City Council backs two-cent bottle tax

The Baltimore City Council gave preliminary backing Monday night to a 2-cent tax on bottled beverages after Councilwoman Helen L. Holton reversed her opposition at the end of a day of intense lobbying by Mayor Stephanie Rawlings-Blake's administration.

Holton's reversal came late in a marathon series of meetings marking the conclusion of the prolonged and rancorous negotiations between the mayor and the council over the city's budget.

The tariff, set to expire after three years, represents a compromise between Rawlings-Blake and the council, which voted last week to reject the 4-cent bottle tax the mayor had proposed. The council now is scheduled to hold a final vote Thursday on the 2-cent tax.

The proceeds of the tax — estimated to be around $5.7 million — will prevent layoffs of 47 workers and fund street cleaning, graffiti removal and the maintenance of trash-skimming nets in the Inner Harbor, said Ryan O'Doherty, a spokesman for Rawlings-Blake.

Holton, who had staunchly opposed the tariff and had backed competing measures that failed, met with Rawlings-Blake less than an hour before the council meeting began. As one of the council members who had voted against the tax last week, Holton was able to file a motion to reconsider it Monday night.

The bottle tax represented the centerpiece of a $50 million package of taxes and fees proposed by Rawlings-Blake to help plug a $121 million hole in the city's $2.2 billion budget. The tax met with strong opposition from retailers and beverage lobbyists, who had quashed similar measures in Philadelphia and Washington this year.

In her remarks before the council, Holton sounded more like a critic of the bill than a supporter, calling the tax "anti-business" and describing her decision as "a dark hour for the me and for the city of Baltimore."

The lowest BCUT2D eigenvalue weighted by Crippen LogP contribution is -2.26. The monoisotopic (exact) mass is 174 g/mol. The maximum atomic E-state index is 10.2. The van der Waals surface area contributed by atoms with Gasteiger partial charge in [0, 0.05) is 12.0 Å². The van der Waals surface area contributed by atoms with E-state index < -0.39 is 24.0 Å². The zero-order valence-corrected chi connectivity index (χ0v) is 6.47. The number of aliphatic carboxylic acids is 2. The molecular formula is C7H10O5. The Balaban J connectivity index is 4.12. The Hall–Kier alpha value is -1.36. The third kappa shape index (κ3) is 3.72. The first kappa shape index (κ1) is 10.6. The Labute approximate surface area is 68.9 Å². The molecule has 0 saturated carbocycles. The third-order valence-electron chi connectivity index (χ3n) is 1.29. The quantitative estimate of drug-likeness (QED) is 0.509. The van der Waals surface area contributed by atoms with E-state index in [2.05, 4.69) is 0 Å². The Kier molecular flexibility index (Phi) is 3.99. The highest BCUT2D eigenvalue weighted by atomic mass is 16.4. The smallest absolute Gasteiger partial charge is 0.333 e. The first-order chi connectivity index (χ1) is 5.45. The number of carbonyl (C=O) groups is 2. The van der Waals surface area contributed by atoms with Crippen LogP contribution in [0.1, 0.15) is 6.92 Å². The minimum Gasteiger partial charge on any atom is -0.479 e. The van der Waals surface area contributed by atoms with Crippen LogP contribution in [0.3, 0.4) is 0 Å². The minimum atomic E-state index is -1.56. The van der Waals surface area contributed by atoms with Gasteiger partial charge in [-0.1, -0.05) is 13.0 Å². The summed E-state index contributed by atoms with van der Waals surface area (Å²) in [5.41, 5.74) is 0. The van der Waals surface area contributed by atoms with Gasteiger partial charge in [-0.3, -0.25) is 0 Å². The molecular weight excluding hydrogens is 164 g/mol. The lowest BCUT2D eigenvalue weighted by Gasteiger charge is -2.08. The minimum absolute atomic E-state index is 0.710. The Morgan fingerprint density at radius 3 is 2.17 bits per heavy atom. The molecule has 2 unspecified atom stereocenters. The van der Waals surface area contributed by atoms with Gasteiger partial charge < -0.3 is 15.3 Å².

"I hope that brighter days are coming and that taxes such as these never see the light of day in the Baltimore City again," said Holton.

The councilwoman apologized to the residents of her district, a majority of whom, she said, opposed the bottle tax. But she said the residents deserved to have swept streets, emptied trash cans and clean waterways — programs that Rawlings-Blake said would have lost funding if the tax was not passed.

Councilman Nicholas D'Adamo, who voted against the 2-cent tax, harshly criticized Holton and said he was "ashamed" to be a member of the council.

"Your word is your bond," said D'Adamo, adding that he believed the tax would hurt small businesses while large universities and hospitals escaped with a "sweetheart deal" for a $20 million payment-in-lieu-of-taxes spread over six years.

Store owners and lobbyists said they were disappointed by the compromise, but the reduced rate of the tax blunted their chief complaint: that it would send shoppers to the surrounding counties.

Southeast Baltimore supermarket owner Rob Santoni, a fierce opponent of the tax, said that Rawlings-Blake pushed the compromise because she did not want to concede defeat on an issue that she had strongly advocated.